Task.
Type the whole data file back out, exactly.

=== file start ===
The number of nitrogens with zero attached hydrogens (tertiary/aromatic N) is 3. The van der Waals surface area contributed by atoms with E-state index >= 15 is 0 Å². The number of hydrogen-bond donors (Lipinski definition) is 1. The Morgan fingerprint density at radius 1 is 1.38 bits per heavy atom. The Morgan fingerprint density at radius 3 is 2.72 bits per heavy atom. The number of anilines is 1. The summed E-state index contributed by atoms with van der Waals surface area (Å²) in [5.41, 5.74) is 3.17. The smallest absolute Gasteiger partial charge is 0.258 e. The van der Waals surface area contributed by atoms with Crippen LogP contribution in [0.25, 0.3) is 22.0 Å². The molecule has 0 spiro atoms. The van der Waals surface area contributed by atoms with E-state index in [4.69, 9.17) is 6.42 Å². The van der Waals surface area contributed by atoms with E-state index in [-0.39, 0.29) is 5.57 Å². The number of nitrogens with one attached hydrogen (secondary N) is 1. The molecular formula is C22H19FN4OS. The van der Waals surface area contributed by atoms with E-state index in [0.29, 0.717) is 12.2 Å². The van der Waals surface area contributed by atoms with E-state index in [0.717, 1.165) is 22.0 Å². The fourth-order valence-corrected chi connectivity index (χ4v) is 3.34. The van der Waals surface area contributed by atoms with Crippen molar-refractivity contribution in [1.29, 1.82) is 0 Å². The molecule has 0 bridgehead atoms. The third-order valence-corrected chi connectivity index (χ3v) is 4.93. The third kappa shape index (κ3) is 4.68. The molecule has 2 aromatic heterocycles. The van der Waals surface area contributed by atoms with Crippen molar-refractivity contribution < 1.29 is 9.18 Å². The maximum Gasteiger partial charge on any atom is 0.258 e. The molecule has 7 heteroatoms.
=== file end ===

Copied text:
The number of nitrogens with zero attached hydrogens (tertiary/aromatic N) is 3. The van der Waals surface area contributed by atoms with E-state index >= 15 is 0 Å². The number of hydrogen-bond donors (Lipinski definition) is 1. The Morgan fingerprint density at radius 1 is 1.38 bits per heavy atom. The Morgan fingerprint density at radius 3 is 2.72 bits per heavy atom. The number of anilines is 1. The summed E-state index contributed by atoms with van der Waals surface area (Å²) in [5.41, 5.74) is 3.17. The smallest absolute Gasteiger partial charge is 0.258 e. The van der Waals surface area contributed by atoms with Crippen LogP contribution in [0.25, 0.3) is 22.0 Å². The molecule has 0 spiro atoms. The van der Waals surface area contributed by atoms with E-state index in [4.69, 9.17) is 6.42 Å². The van der Waals surface area contributed by atoms with E-state index in [-0.39, 0.29) is 5.57 Å². The number of nitrogens with one attached hydrogen (secondary N) is 1. The molecular formula is C22H19FN4OS. The van der Waals surface area contributed by atoms with E-state index in [0.29, 0.717) is 12.2 Å². The van der Waals surface area contributed by atoms with E-state index in [0.717, 1.165) is 22.0 Å². The fourth-order valence-corrected chi connectivity index (χ4v) is 3.34. The van der Waals surface area contributed by atoms with Crippen molar-refractivity contribution in [1.29, 1.82) is 0 Å². The molecule has 0 bridgehead atoms. The third-order valence-corrected chi connectivity index (χ3v) is 4.93. The third kappa shape index (κ3) is 4.68. The molecule has 2 aromatic heterocycles. The van der Waals surface area contributed by atoms with Crippen molar-refractivity contribution < 1.29 is 9.18 Å². The maximum Gasteiger partial charge on any atom is 0.258 e. The molecule has 7 heteroatoms.